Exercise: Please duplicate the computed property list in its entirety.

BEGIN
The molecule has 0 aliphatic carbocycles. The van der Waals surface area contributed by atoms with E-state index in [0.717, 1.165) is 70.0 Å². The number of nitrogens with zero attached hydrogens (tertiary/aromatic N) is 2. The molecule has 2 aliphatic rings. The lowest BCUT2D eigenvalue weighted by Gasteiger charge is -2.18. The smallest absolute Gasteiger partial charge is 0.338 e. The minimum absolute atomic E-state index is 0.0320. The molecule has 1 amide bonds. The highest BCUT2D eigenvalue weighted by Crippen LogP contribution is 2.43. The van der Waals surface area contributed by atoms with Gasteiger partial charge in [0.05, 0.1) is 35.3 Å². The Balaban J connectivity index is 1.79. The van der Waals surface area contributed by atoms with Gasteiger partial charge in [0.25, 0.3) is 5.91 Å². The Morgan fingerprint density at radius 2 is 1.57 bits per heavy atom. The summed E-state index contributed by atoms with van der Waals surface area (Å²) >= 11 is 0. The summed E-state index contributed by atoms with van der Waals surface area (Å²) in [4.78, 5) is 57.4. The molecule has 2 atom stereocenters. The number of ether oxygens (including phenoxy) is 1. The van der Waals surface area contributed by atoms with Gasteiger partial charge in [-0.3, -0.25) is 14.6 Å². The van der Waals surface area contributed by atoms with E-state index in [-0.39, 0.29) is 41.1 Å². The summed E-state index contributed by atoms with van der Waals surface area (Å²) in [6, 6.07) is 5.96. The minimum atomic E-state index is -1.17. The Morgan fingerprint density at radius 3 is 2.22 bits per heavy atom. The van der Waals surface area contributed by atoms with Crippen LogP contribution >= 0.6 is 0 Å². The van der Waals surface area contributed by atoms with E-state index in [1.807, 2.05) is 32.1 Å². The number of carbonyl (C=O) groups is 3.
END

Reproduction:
The molecule has 0 aliphatic carbocycles. The van der Waals surface area contributed by atoms with E-state index in [0.717, 1.165) is 70.0 Å². The number of nitrogens with zero attached hydrogens (tertiary/aromatic N) is 2. The molecule has 2 aliphatic rings. The lowest BCUT2D eigenvalue weighted by Gasteiger charge is -2.18. The smallest absolute Gasteiger partial charge is 0.338 e. The minimum absolute atomic E-state index is 0.0320. The molecule has 1 amide bonds. The highest BCUT2D eigenvalue weighted by Crippen LogP contribution is 2.43. The van der Waals surface area contributed by atoms with Gasteiger partial charge in [0.05, 0.1) is 35.3 Å². The Balaban J connectivity index is 1.79. The van der Waals surface area contributed by atoms with Gasteiger partial charge in [0.25, 0.3) is 5.91 Å². The Morgan fingerprint density at radius 2 is 1.57 bits per heavy atom. The summed E-state index contributed by atoms with van der Waals surface area (Å²) >= 11 is 0. The summed E-state index contributed by atoms with van der Waals surface area (Å²) in [4.78, 5) is 57.4. The molecule has 2 atom stereocenters. The number of ether oxygens (including phenoxy) is 1. The van der Waals surface area contributed by atoms with Gasteiger partial charge in [-0.3, -0.25) is 14.6 Å². The van der Waals surface area contributed by atoms with E-state index in [-0.39, 0.29) is 41.1 Å². The summed E-state index contributed by atoms with van der Waals surface area (Å²) in [6, 6.07) is 5.96. The minimum atomic E-state index is -1.17. The Morgan fingerprint density at radius 3 is 2.22 bits per heavy atom. The van der Waals surface area contributed by atoms with Crippen LogP contribution >= 0.6 is 0 Å². The van der Waals surface area contributed by atoms with E-state index in [1.807, 2.05) is 32.1 Å². The number of carbonyl (C=O) groups is 3.